Later the prophet Isaiah recorded a further pronouncement against Tyre, which indicated that she would be forgotten for “seventy years.” (Isa 23:1-18) Years thereafter the prophet Jeremiah included Tyre among those nations that were singled out to drink the wine of Jehovah’s rage. (Jer 25:8-17, 22, 27; 27:2-7; 47:2-4) Since the nations mentioned in the prophecy of Jeremiah were to “serve the king of Babylon seventy years” (Jer 25:8-11), this suggests that both the prophecy of Isaiah and that of Jeremiah related to Nebuchadnezzar’s campaign against Tyre.
Also through Ezekiel, a contemporary of Jeremiah, Jehovah pointed to calamity for Tyre at the hands of Nebuchadnezzar. (Eze 26:1–28:19) Though Tyre had been compared to a pretty ship with multicolored sails and deck coverings and a prow inlaid with ivory, she would sink in the open sea. (Eze 27:3-36) Tyre’s ‘king’ (apparently the line of Tyrian rulers) haughtily boasted: “I am a god. In the seat of god I have seated myself.” But he was to be removed as profane and destroyed by fire.—Eze 28:2-19.
Destruction of City. In the course of Nebuchadnezzar’s long siege against Tyre, the heads of his soldiers were “made bald” from the chafing of their helmets, and their shoulders were “rubbed bare” from carrying materials used in the construction of siegeworks. Since Nebuchadnezzar received no “wages” for serving as His instrument in executing judgment upon Tyre, Jehovah promised to compensate him with the wealth of Egypt. (Eze 29:17-20) According to the Jewish historian Josephus, the siege lasted 13 years (Against Apion, I, 156 ), and it cost the Babylonians a great deal. Secular history does not record exactly how thorough or effective Nebuchadnezzar’s efforts were. But the loss in lives and property to the Tyrians must have been great.—Eze 26:7-12.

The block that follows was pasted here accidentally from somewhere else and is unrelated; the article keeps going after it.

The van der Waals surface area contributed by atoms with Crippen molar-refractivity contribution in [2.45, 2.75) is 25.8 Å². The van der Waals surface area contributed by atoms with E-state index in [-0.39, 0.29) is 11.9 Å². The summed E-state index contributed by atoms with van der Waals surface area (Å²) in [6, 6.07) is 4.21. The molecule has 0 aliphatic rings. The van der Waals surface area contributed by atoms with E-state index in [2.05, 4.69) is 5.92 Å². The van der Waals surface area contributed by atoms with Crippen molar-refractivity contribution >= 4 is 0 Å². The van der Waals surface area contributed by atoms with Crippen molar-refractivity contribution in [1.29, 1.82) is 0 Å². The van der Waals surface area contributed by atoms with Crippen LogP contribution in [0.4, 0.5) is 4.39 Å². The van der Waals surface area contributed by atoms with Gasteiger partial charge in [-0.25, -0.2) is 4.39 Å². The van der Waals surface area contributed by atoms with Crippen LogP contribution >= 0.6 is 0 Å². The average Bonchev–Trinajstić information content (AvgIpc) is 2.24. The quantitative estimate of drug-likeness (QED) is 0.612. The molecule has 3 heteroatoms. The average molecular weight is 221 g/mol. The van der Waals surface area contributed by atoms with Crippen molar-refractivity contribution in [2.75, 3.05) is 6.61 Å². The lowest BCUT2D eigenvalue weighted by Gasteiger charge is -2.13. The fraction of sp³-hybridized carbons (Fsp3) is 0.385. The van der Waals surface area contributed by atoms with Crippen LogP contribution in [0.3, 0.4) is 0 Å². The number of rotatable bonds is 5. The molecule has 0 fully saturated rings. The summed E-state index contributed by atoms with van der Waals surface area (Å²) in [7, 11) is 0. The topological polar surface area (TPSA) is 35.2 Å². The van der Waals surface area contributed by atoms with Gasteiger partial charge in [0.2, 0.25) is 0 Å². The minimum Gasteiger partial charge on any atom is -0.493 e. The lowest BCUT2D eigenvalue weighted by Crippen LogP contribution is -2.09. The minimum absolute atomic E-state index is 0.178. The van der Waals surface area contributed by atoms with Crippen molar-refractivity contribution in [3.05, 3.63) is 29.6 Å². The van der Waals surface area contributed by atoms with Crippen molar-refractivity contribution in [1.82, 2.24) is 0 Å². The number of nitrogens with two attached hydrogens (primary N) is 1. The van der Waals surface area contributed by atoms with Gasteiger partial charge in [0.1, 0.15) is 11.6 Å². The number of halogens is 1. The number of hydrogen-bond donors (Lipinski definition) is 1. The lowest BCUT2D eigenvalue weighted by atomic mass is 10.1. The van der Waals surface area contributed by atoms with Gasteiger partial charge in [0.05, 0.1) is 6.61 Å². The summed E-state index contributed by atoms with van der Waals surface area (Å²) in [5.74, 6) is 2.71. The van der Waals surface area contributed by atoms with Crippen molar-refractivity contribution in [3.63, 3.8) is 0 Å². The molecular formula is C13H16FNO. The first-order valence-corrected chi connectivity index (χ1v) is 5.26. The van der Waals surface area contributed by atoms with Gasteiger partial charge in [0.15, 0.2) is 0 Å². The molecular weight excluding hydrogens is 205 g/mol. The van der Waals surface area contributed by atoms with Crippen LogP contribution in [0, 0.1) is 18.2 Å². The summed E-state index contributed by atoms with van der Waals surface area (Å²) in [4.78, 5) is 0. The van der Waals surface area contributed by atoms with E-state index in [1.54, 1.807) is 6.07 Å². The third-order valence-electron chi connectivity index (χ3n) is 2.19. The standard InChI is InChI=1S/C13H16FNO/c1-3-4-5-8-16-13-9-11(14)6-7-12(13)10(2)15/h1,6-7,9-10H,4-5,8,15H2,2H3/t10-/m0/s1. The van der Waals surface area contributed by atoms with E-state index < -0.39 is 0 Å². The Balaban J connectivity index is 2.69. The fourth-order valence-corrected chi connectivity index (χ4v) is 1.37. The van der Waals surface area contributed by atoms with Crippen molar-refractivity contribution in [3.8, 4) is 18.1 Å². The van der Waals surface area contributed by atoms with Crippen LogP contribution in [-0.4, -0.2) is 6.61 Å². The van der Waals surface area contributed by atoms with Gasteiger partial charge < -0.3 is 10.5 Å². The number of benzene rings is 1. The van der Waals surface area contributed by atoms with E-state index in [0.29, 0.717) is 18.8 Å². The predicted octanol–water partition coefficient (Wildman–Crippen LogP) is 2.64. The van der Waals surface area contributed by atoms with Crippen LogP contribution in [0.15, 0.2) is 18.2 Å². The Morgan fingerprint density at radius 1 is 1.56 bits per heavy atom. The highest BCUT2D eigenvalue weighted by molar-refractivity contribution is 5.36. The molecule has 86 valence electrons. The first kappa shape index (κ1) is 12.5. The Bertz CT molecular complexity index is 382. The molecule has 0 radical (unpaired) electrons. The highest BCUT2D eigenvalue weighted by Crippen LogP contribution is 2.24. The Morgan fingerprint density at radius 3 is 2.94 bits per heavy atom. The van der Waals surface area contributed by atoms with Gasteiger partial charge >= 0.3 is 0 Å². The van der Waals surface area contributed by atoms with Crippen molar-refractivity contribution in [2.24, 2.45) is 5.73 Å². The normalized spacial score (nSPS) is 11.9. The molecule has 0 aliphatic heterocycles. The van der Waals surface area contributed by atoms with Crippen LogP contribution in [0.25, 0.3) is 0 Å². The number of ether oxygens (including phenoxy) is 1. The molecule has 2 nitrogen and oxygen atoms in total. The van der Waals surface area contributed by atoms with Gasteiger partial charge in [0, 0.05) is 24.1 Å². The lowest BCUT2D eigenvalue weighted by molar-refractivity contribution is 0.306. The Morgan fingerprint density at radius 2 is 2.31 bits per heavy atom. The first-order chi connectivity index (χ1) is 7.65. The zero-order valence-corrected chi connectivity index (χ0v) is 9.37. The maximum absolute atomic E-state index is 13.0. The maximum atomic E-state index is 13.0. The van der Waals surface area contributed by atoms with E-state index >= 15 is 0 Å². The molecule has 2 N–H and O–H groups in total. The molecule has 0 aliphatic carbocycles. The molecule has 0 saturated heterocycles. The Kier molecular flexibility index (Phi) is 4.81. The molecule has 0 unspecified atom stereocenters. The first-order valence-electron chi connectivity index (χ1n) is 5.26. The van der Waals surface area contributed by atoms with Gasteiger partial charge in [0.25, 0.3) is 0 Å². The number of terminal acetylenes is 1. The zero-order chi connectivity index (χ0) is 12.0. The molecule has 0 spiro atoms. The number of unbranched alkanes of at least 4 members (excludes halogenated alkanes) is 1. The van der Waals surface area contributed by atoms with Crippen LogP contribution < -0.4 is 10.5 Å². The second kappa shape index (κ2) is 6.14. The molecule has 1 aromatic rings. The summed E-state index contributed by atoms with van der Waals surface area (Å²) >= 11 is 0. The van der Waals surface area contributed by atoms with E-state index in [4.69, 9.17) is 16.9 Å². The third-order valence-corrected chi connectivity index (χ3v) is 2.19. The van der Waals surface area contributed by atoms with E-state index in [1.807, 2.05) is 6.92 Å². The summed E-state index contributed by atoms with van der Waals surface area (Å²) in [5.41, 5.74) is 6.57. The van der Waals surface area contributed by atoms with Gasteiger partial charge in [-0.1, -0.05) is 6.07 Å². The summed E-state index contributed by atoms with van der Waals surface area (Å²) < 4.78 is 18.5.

When the Israelites returned from Babylonian exile, however, the Tyrians were able to assist in supplying cedar timbers from Lebanon for a second temple, and they resumed their trade with the rebuilt city of Jerusalem.—Ezr 3:7; Ne 13:16.
Tyre’s conflict with Nebuchadnezzar, though great, was not to be the complete end for Tyre. A later prophetic pronouncement indicated that, though Tyre would build a rampart and pile up silver and gold, Jehovah himself would destroy her completely.—Zec 9:3, 4.
Nearly 200 years after Zechariah’s prophecy was given, it was fulfilled. In 332 B.C.E. Alexander the Great marched his army across Asia Minor and, in his sweep southward, paused long enough to give his attention to Tyre. When the city refused to open its gates, Alexander in his rage had his army scrape up the ruins of the mainland city and throw it into the sea, thus building a causeway out to the island city, all of this in fulfillment of prophecy. (Eze 26:4, 12; DIAGRAM, Vol 2, p. 531) With his naval forces holding the Tyrian ships bottled up in their harbor, Alexander set about constructing the highest siege towers ever used in ancient wars. Finally, after seven months the 46-m-high (150 ft) walls were breached. In addition to the 8,000 military men killed in battle, 2,000 prominent leaders were killed as a reprisal, and 30,000 inhabitants were sold into slavery.
Mentioned in the Greek Scriptures. Despite the city’s total destruction by Alexander, it was rebuilt during the Seleucid period, and in the first century C.E. it was a prominent port of call on the Mediterranean. During Jesus’ great Galilean ministry, a number of people from around Tyre and Sidon came to hear his message and to be cured of their diseases. (Mr 3:8-10; Lu 6:17-19) Some months later Jesus personally visited the region around Tyre, on which occasion he cured the demon-possessed child of a Syrophoenician woman. (Mt 15:21-29; Mr 7:24-31) Jesus observed that, had he performed in Tyre and Sidon the powerful works that he did in Chorazin and Bethsaida, the pagans of Tyre and Sidon would have been more responsive than those Jews.—Mt 11:20-22; Lu 10:13, 14.
[Picture on page 1135]
Ancient coin bearing the name Tyre